Ways of heating a MA apartment without electricity?

I am prepping for a winter power outage in Massachusetts. I live in an apartment with central heating that depends on electricity, so I need a way to keep warm when the power goes out. Looking at the article about emergency heating, it seems that a portable propane heater is recommended for indoor heating. However, I don’t know how to effectively prevent carbon monoxide buildup while using one indoors. Another concern is that I heard that it’s dangerous to store propane indoors, and I’m pretty sure someone will steal my propane if I leave it on the porch. So, I have a few questions about heating my apartment without electricity:

  1. Would I realistically be able to use a portable heater in my apartment without dying from carbon monoxide? Would cracking open a window provide enough ventilation without the risk of carbon monoxide buildup, and how possible is this during a snowstorm? How would I store the propane?
  2. What’s the most cost-effective way of prepping for at least 2 weeks when using a propane heater? Assuming that a 1 lb propane canister lasts 6 hours, I would need a lot of canisters to heat my space for 2 weeks.
  3. Other than using a propane heater, what would be some other ways of keeping my space warm?

  • Comments (10)

    • 3

      I am no expert like many others on here but living in the NE, Maine, I can relate. I have a small Mr. Heater, propane, that I use in my ice fishing shack all day long with no issues. It is designed for indoor use. I also have its larger brother, the Big Buddy, which can run off of 2x 1lb or a 20lb propane tank (just have to get the hose for the larger tank). That is much more efficient then tons of small 1lb tanks. The large unit puts out 18,000 BTU’s I think, enough to heat a room up to the 70’s when it is 0 outside. Again, it is designed for indoor use.  You can get the large unit on Amazon for $120 looks like. Never ran the 20lb tank none stop but website says you get 110 hours on a 20lb tank.

      For the carbon monoxide I am sure you can find a battery powered one to use when your power goes out. 

    • 3

      This discussion might help.  Also, most certainly get larger LP tanks.  20 lbs works good but I prefer 40 lb tanks.  They are the same diameter, just taller.


      • 1

        Redneck, you got me looking at one of yours now.

      • 1

        I love that heater!

      • 1

        How would you store them if you were in an apartment? All of the safety notices I read say not to store propane tanks inside.

      • 2

        I guess if you felt better not having them inside with you, I’d look for a storage location close by.  You have any friends or family that has a storage shed or detached garage nearby?  Is there a commercial storage facility relatively close?  You know any businesses that would let you keep it there?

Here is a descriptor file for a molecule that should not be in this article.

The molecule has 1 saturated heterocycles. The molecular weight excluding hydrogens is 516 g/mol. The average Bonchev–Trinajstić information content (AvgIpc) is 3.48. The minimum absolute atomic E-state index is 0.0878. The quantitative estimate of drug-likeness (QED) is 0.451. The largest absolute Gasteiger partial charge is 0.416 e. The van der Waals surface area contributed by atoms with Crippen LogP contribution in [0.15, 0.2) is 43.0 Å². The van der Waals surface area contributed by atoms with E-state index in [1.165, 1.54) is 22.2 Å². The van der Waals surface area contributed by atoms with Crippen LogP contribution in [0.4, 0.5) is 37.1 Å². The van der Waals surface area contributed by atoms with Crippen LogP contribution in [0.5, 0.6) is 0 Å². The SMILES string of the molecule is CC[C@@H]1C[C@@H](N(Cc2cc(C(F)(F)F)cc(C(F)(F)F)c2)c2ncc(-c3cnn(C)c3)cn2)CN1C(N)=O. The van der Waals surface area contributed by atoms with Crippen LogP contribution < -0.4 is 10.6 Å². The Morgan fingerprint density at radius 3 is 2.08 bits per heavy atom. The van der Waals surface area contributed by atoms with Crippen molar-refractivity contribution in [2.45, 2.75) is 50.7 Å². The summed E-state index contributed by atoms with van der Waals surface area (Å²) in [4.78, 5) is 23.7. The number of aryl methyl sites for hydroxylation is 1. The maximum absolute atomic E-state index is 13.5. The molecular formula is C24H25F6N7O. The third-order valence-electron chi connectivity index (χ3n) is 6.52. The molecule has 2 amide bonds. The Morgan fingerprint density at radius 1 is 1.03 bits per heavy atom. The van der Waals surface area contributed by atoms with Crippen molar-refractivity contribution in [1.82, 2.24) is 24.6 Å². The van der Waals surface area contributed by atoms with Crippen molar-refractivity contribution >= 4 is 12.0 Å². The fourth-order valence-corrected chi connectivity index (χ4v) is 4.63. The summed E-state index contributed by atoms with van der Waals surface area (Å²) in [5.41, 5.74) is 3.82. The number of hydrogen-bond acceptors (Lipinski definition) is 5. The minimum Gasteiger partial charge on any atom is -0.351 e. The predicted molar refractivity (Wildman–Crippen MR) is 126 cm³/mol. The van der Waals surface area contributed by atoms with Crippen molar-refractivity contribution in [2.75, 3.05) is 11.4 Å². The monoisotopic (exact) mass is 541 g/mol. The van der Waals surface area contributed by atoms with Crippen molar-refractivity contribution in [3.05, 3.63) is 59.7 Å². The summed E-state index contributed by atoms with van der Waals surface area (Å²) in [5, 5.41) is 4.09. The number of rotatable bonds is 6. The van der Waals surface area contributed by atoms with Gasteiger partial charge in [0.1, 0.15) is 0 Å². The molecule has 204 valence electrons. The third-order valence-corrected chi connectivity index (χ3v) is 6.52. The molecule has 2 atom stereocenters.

Point is, if you are simply prepping for an electric outage, maybe caused by a winter storm, then you could store them most anywhere.  Then prior to the arrival of the storm, just drive to the storage site & bring them home with you.  Even if it was an unexpected outage, you should still be able to get them rather quickly.  You just don’t want to be driving around during or after a storm.  Plan ahead.

    • 2

      Check out the Vesta indoor stove. It just got released about a week ago, and is now sold out, grrr, but hopefully will be back in stock, soon. It is safe to use indoors as it uses canned heat.  You can remove the heater element and cook on it, too. I’m so irritated at myself that I did not buy it immediately, last week, as this would be perfect for us and we already have a supply of Ready Hour canned fuel.

      Screen Shot 2022-10-22 at 4.57.30 PMScreen Shot 2022-10-22 at 4.58.27 PM


    • 1

      This is also another interesting method you can try — tea lights and terra cotta clay pots. I have not tried this, but there are a lot of videos on youtube about people trying this and it working. Some guy heated his place using this for 72 days in Canada, one winter. Tea lights are pretty cheap, too. You can get a big bag from IKEA for $5.


    • 1

      One thing to consider is, you do not need to run a heater 24 hours a day. Only enough to heat the room, and then shut it off until the room gets cold and a sweater or blanket won’t keep you warm. Also, you can stay/sleep in the living room, and close all other doors to keep heat in only the rooms you need. 

      Also if you have the extra cash, buy a propane burner that runs off of the bottles, so as you cook,  you are also heating the room.

      I also line in an apt, tho it does not get as cold here as it does in MA. I also have a Coleman stove with a few gallons of fluid for cooking, some kerosene lamps, and candles. You can also do the candles and terracotta pot heater, but there is a fire hazard with any open flame, and one has to be concerned about a smoke detector going off as well.. I also have a 12 volt blanket and marine battery, and can charge the battery with my car if it runs down.

      A generator would be great, but once started, you would have more friends than you thought you had.

    • 2

      If you can boil water, you can store that heat in a hot water bottle and have personal warmth for a few hours.